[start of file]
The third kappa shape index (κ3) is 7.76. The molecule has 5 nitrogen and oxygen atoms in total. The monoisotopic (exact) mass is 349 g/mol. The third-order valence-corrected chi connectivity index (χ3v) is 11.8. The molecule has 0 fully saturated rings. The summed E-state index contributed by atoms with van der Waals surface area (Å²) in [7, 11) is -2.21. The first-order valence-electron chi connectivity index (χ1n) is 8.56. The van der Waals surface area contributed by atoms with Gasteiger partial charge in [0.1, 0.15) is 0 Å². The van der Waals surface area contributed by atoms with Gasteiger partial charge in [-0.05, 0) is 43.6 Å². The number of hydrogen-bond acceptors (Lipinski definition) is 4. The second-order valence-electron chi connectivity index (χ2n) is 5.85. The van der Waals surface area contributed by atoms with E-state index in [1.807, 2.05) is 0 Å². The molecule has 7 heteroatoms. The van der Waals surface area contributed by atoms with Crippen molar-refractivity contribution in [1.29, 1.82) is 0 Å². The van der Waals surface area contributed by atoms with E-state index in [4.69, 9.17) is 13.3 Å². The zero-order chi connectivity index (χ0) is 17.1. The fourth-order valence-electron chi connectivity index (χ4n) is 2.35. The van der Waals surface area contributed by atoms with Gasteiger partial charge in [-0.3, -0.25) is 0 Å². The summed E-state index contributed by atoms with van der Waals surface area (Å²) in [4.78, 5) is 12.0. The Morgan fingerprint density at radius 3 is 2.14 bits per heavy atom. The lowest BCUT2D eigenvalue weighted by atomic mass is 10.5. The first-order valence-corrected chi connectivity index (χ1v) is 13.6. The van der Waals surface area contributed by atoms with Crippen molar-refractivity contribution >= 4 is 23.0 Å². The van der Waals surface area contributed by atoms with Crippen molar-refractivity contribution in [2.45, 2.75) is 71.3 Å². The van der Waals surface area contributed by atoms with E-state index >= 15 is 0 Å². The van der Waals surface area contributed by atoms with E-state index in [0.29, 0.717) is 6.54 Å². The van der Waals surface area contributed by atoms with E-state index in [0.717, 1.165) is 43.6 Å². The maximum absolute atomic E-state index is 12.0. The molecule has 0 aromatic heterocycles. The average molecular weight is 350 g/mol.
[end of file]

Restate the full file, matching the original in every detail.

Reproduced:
The third kappa shape index (κ3) is 7.76. The molecule has 5 nitrogen and oxygen atoms in total. The monoisotopic (exact) mass is 349 g/mol. The third-order valence-corrected chi connectivity index (χ3v) is 11.8. The molecule has 0 fully saturated rings. The summed E-state index contributed by atoms with van der Waals surface area (Å²) in [7, 11) is -2.21. The first-order valence-electron chi connectivity index (χ1n) is 8.56. The van der Waals surface area contributed by atoms with Gasteiger partial charge in [0.1, 0.15) is 0 Å². The van der Waals surface area contributed by atoms with Gasteiger partial charge in [-0.05, 0) is 43.6 Å². The number of hydrogen-bond acceptors (Lipinski definition) is 4. The second-order valence-electron chi connectivity index (χ2n) is 5.85. The van der Waals surface area contributed by atoms with E-state index in [1.807, 2.05) is 0 Å². The molecule has 7 heteroatoms. The van der Waals surface area contributed by atoms with Crippen molar-refractivity contribution in [1.29, 1.82) is 0 Å². The van der Waals surface area contributed by atoms with E-state index in [4.69, 9.17) is 13.3 Å². The zero-order chi connectivity index (χ0) is 17.1. The fourth-order valence-electron chi connectivity index (χ4n) is 2.35. The van der Waals surface area contributed by atoms with Gasteiger partial charge in [-0.3, -0.25) is 0 Å². The summed E-state index contributed by atoms with van der Waals surface area (Å²) in [4.78, 5) is 12.0. The Morgan fingerprint density at radius 3 is 2.14 bits per heavy atom. The lowest BCUT2D eigenvalue weighted by atomic mass is 10.5. The first-order valence-corrected chi connectivity index (χ1v) is 13.6. The van der Waals surface area contributed by atoms with Crippen molar-refractivity contribution >= 4 is 23.0 Å². The van der Waals surface area contributed by atoms with Crippen molar-refractivity contribution in [2.45, 2.75) is 71.3 Å². The van der Waals surface area contributed by atoms with E-state index >= 15 is 0 Å². The van der Waals surface area contributed by atoms with E-state index in [0.29, 0.717) is 6.54 Å². The van der Waals surface area contributed by atoms with E-state index in [0.717, 1.165) is 43.6 Å². The maximum absolute atomic E-state index is 12.0. The molecule has 0 aromatic heterocycles. The average molecular weight is 350 g/mol.